Beowulf concluded. When Beowulf makes his final “boast” to fight the dragon, he focuses heavily on the action of fate in determining the outcome of the battle.
When Beowulf makes his final “boast” to fight the dragon, he focuses heavily on the action of fate in determining the outcome of the battle.
Wiglaf comes to his aid in battle. We have a parallel image of Beowulf’s soldiers waiting to see the outcome of the battle, just as they did when Beowulf went to fight Grendel’s mother in the deep.
Wiglaf loots the dragon’s tower for its treasure and carries it to Beowulf as he lies dying. (The poet gives a strange parenthetical caution about how wealth can corrupt in this passage).
Were you surprised by the end of Beowulf? The poem jumps from the heroic into the elegiac completely!
Is the poem trying to tell us we focus too much on the monsters and heroic acts and are ignoring other realities of life?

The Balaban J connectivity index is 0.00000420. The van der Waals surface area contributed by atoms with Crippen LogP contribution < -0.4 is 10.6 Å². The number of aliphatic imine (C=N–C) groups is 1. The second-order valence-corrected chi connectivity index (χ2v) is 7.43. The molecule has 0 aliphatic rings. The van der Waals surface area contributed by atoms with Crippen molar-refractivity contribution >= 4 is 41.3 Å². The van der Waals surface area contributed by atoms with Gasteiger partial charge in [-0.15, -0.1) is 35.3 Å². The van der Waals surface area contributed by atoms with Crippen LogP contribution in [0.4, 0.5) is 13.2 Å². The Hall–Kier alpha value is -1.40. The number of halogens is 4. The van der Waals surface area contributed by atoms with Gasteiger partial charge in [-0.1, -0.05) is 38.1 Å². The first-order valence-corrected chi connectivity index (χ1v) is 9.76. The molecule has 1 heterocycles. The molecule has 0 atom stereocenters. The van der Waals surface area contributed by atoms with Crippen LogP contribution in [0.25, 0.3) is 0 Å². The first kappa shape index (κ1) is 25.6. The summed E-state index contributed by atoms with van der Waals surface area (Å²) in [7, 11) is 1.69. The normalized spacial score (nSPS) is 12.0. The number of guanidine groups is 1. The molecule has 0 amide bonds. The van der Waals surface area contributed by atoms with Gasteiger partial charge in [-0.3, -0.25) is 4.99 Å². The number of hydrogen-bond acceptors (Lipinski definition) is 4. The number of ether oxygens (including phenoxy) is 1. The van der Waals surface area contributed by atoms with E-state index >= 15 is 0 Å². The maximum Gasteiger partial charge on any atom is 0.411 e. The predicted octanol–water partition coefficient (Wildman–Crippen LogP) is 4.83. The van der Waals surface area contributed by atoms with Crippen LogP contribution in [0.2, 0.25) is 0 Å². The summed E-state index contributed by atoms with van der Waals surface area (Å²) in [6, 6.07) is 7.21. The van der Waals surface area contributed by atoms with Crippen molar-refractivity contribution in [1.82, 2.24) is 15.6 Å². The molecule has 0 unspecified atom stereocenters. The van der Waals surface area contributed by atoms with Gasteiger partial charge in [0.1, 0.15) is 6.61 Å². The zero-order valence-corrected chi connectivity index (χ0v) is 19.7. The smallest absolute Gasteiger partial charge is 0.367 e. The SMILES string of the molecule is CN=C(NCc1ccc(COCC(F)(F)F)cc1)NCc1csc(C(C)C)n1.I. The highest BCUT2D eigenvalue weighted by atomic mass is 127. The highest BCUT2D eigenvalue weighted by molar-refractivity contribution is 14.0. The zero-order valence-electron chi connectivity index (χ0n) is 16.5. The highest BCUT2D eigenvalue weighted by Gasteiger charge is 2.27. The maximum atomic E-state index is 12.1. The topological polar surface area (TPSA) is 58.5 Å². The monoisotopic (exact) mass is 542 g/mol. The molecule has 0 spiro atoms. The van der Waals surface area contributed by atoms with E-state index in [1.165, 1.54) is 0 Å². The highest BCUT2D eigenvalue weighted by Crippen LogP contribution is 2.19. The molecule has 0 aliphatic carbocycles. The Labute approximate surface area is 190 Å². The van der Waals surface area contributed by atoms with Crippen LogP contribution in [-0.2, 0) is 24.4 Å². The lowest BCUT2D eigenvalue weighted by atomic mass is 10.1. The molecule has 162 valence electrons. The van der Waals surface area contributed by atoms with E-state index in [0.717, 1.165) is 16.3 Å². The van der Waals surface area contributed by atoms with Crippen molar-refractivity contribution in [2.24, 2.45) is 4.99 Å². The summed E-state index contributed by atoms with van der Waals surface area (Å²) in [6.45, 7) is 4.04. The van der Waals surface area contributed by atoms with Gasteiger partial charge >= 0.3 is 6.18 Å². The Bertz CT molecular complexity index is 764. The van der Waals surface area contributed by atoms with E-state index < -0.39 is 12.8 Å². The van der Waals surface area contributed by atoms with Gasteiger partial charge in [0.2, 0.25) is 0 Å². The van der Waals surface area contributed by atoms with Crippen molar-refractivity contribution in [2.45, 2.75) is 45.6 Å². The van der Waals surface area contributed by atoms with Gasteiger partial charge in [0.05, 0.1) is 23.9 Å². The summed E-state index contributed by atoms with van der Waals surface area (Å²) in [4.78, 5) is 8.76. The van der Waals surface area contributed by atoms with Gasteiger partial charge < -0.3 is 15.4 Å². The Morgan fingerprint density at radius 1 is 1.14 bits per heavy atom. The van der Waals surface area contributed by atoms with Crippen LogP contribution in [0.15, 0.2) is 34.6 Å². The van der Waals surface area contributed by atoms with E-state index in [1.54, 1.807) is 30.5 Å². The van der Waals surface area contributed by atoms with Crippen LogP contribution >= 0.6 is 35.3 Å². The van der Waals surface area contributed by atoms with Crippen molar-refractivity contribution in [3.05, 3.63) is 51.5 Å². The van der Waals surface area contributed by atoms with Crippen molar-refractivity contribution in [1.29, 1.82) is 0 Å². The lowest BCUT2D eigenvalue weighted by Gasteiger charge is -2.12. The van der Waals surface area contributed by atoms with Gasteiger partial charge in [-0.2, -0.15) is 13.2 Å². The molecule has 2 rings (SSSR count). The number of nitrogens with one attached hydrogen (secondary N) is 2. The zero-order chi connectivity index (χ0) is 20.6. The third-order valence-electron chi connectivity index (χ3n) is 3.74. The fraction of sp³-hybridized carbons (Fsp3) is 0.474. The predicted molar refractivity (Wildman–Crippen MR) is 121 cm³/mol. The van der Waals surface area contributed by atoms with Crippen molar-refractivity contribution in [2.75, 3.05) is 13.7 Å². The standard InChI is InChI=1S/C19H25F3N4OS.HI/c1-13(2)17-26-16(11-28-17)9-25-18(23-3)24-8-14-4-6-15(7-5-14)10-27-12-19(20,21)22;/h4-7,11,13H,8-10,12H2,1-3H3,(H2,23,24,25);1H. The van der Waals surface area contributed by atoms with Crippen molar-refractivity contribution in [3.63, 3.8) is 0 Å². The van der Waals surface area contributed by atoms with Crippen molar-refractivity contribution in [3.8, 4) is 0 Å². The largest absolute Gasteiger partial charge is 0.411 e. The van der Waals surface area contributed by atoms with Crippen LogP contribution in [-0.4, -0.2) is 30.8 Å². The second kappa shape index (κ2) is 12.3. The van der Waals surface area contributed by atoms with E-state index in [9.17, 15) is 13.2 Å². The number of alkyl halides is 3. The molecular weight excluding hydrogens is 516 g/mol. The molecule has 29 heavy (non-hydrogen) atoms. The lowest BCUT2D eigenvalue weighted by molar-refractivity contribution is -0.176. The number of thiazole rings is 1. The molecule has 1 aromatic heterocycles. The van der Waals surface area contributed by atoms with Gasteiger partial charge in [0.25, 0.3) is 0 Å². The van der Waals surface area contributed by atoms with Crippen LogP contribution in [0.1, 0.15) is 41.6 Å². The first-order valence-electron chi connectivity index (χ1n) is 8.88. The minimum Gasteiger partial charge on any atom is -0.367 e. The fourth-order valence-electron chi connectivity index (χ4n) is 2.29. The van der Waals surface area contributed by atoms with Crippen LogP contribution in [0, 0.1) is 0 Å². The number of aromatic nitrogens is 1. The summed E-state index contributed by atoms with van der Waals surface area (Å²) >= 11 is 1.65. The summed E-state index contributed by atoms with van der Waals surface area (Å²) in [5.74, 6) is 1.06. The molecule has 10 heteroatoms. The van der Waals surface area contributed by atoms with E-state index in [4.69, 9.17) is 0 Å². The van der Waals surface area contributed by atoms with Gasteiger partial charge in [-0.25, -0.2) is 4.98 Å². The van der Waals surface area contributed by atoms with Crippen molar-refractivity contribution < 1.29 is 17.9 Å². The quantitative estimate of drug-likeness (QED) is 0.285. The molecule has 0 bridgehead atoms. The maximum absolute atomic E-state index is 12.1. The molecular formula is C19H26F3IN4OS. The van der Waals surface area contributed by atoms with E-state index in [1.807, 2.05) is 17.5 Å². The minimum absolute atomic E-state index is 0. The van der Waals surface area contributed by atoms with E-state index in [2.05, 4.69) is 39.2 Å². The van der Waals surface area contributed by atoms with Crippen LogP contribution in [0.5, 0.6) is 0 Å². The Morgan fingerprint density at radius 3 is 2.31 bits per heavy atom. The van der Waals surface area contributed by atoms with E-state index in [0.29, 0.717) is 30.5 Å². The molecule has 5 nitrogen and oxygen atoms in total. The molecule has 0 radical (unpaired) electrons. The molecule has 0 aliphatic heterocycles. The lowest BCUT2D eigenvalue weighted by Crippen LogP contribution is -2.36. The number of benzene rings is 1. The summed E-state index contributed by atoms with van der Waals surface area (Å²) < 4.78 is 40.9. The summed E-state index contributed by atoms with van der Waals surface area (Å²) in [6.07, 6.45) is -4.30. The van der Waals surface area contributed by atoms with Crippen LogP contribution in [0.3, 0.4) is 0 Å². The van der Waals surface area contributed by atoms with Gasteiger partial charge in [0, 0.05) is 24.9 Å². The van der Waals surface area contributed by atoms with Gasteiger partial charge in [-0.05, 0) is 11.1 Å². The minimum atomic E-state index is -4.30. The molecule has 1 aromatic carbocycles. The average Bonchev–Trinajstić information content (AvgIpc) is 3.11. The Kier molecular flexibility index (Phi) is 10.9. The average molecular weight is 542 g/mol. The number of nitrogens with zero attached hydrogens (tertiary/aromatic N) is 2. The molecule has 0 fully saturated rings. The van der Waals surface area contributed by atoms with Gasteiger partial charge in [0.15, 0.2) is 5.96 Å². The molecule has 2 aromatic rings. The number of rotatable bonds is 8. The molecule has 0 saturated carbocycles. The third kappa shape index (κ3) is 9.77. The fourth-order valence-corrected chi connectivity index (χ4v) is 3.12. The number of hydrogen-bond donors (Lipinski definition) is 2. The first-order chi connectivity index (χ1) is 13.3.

If the funeral of Beowulf moved once like an echo of an ancient dirge, far-off and hopeless, it is to us as a memory brought over the hills, an echo of an echo. There is not much poetry in the world like this; and though Beowulf may not be among the very greatest poems of our western world and tradition, it has its own individual character, and particular solemnity; it would still have power had it been written in some time or place unknown and without posterity, if it contained no name that could not be recognized or identified by research. Yet it is in fact written in a language that after many centuries has still essential kinship with our own, it was made in this land, and moves in our northern world beneath our northern sky, and for those who are native to that tongue and land, it must ever call with a profound appeal– until the dragon comes.